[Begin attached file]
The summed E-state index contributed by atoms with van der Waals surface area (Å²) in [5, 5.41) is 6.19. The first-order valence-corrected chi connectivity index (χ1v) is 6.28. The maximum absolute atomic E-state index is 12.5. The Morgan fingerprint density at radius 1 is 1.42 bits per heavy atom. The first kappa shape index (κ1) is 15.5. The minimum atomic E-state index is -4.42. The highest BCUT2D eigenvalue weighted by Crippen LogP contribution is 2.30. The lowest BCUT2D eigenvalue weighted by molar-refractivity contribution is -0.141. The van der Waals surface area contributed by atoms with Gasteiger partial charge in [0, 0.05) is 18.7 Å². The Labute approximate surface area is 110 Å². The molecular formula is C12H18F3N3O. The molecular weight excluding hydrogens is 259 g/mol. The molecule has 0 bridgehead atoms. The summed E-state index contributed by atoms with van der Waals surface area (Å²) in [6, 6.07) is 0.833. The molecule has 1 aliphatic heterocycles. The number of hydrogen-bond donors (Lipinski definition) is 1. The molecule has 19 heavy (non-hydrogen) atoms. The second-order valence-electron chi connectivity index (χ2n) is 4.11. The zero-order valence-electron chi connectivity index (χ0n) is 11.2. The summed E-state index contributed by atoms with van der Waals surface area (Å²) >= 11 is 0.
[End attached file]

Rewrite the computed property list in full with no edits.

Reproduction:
The summed E-state index contributed by atoms with van der Waals surface area (Å²) in [5, 5.41) is 6.19. The first-order valence-corrected chi connectivity index (χ1v) is 6.28. The maximum absolute atomic E-state index is 12.5. The Morgan fingerprint density at radius 1 is 1.42 bits per heavy atom. The first kappa shape index (κ1) is 15.5. The minimum atomic E-state index is -4.42. The highest BCUT2D eigenvalue weighted by Crippen LogP contribution is 2.30. The lowest BCUT2D eigenvalue weighted by molar-refractivity contribution is -0.141. The van der Waals surface area contributed by atoms with Gasteiger partial charge in [0, 0.05) is 18.7 Å². The Labute approximate surface area is 110 Å². The molecular formula is C12H18F3N3O. The molecular weight excluding hydrogens is 259 g/mol. The molecule has 0 bridgehead atoms. The summed E-state index contributed by atoms with van der Waals surface area (Å²) in [6, 6.07) is 0.833. The molecule has 1 aliphatic heterocycles. The number of hydrogen-bond donors (Lipinski definition) is 1. The molecule has 19 heavy (non-hydrogen) atoms. The second-order valence-electron chi connectivity index (χ2n) is 4.11. The zero-order valence-electron chi connectivity index (χ0n) is 11.2. The summed E-state index contributed by atoms with van der Waals surface area (Å²) >= 11 is 0.